Mercyhurst University in Erie, Penn., will honor Sister Simone Campbell with the Archbishop Oscar Romero Award, according to the University’s website.
In a press release, Mercyhurst specifically cites Sr. Campbell's authorship of the “'nuns' letter' that helped pass the Affordable Care Act.”
“During the 2010 congressional debate about healthcare reform, she wrote the famous nuns’ letter supporting the reform bill and got 59 leaders of Catholic Sisters to sign on,” the University says. “This action was cited by many as critically important in passing the Affordable Care Act.”
While the University lauds this, the U.S. Conference of Catholic Bishops, which has long championed universal access to health care, repeatedly raised concerns that the law compels people to pay for abortion coverage.
The award will be presented at Mercyhurst on March 26 and Sr. Campbell will talk about “Peace and Justice in the U.S.” The University states that the Romero Award is given for "living the call of faith and justice in an extraordinary manner."
In response to the Vatican’s investigation into the Leadership Conference of Women Religious, Sr. Campbell responded defiantly in a National Public Radio interview, claiming the Vatican “doesn’t know how to deal with strong women” and dismissed the Congregation’s doctrinal concerns:
They're big issues, but they aren't at the heart of faith. That's the problem. And what we do as women religious is, we minister to people everywhere who are suffering, who are being discriminated against, and we don't ask to see a baptismal certificate. We serve everyone we find, in keeping with the Gospel of Jesus. That's what we're doing.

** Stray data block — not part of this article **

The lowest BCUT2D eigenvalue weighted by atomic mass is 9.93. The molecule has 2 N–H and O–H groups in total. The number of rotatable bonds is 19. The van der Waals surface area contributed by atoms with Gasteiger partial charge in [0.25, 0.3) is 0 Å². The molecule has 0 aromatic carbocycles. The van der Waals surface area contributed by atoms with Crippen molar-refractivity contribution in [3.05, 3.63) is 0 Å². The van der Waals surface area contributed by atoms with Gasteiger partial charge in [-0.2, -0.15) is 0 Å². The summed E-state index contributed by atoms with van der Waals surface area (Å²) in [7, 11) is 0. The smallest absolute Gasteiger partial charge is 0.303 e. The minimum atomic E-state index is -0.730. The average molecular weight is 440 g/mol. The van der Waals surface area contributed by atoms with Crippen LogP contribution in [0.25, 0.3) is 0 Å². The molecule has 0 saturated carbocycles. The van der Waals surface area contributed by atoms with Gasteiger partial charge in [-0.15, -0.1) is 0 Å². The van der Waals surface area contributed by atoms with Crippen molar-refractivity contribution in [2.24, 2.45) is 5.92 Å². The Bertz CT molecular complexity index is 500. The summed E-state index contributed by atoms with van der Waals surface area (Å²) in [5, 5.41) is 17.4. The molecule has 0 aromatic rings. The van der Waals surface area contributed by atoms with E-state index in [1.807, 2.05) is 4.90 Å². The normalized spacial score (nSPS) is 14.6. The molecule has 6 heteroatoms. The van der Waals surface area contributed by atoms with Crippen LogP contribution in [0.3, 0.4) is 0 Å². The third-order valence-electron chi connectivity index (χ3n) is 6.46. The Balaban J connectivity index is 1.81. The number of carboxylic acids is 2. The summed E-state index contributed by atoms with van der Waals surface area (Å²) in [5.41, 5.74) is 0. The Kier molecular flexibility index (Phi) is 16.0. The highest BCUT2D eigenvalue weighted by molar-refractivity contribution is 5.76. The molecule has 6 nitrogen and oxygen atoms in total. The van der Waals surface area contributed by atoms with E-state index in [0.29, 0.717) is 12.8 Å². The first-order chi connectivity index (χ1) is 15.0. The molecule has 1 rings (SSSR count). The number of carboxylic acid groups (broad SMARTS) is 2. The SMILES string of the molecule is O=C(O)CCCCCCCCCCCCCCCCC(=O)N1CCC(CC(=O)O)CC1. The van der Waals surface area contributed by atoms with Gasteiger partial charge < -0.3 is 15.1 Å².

The bishops have a different mandate and a different message. And they are trying to protect the institution and to worry mostly—apparently—about an orthodoxy that I can't quite understand. But our different missions still - serves one faith.
At the 2012 Democrat National Convention, Sr. Campbell infamously responded to a question about whether abortion should be legal by declaring, “That’s beyond my pay grade. I don’t know.”
Some past recipients of the Mercyhurst award include Fr. John Dear, who was recently ousted from the Jesuit order for being “obstinately disobedient,” and Fr. Daniel Berrigan, who spent some time on the FBI’s Most Wanted List for making homemade napalm and destroying federal property.
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